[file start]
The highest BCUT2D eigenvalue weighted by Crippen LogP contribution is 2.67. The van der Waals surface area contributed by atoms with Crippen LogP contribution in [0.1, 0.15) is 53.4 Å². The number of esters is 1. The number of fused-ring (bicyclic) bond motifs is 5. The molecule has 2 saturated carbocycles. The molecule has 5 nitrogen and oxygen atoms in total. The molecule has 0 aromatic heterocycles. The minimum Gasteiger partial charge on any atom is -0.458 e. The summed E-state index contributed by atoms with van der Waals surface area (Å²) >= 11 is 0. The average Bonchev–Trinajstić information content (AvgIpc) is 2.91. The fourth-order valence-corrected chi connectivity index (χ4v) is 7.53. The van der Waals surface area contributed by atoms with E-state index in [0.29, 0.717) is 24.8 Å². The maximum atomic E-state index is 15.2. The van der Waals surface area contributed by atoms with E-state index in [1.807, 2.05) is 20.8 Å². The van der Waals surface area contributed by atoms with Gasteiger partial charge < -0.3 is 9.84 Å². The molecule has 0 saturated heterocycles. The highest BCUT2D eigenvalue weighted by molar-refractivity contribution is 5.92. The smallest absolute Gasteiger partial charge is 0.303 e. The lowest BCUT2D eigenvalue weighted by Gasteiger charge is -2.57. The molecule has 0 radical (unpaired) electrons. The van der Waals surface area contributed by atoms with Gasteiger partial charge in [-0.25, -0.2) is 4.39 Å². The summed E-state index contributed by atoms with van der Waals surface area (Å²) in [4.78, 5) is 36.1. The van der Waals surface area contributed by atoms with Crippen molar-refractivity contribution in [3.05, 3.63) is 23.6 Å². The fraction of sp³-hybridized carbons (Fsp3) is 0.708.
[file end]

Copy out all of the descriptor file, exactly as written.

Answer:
The highest BCUT2D eigenvalue weighted by Crippen LogP contribution is 2.67. The van der Waals surface area contributed by atoms with Crippen LogP contribution in [0.1, 0.15) is 53.4 Å². The number of esters is 1. The number of fused-ring (bicyclic) bond motifs is 5. The molecule has 2 saturated carbocycles. The molecule has 5 nitrogen and oxygen atoms in total. The molecule has 0 aromatic heterocycles. The minimum Gasteiger partial charge on any atom is -0.458 e. The summed E-state index contributed by atoms with van der Waals surface area (Å²) >= 11 is 0. The average Bonchev–Trinajstić information content (AvgIpc) is 2.91. The fourth-order valence-corrected chi connectivity index (χ4v) is 7.53. The van der Waals surface area contributed by atoms with E-state index in [0.29, 0.717) is 24.8 Å². The maximum atomic E-state index is 15.2. The van der Waals surface area contributed by atoms with E-state index in [1.807, 2.05) is 20.8 Å². The van der Waals surface area contributed by atoms with Gasteiger partial charge < -0.3 is 9.84 Å². The molecule has 0 saturated heterocycles. The highest BCUT2D eigenvalue weighted by molar-refractivity contribution is 5.92. The smallest absolute Gasteiger partial charge is 0.303 e. The lowest BCUT2D eigenvalue weighted by Gasteiger charge is -2.57. The molecule has 0 radical (unpaired) electrons. The van der Waals surface area contributed by atoms with Gasteiger partial charge in [-0.25, -0.2) is 4.39 Å². The summed E-state index contributed by atoms with van der Waals surface area (Å²) in [4.78, 5) is 36.1. The van der Waals surface area contributed by atoms with Crippen molar-refractivity contribution in [3.05, 3.63) is 23.6 Å². The fraction of sp³-hybridized carbons (Fsp3) is 0.708.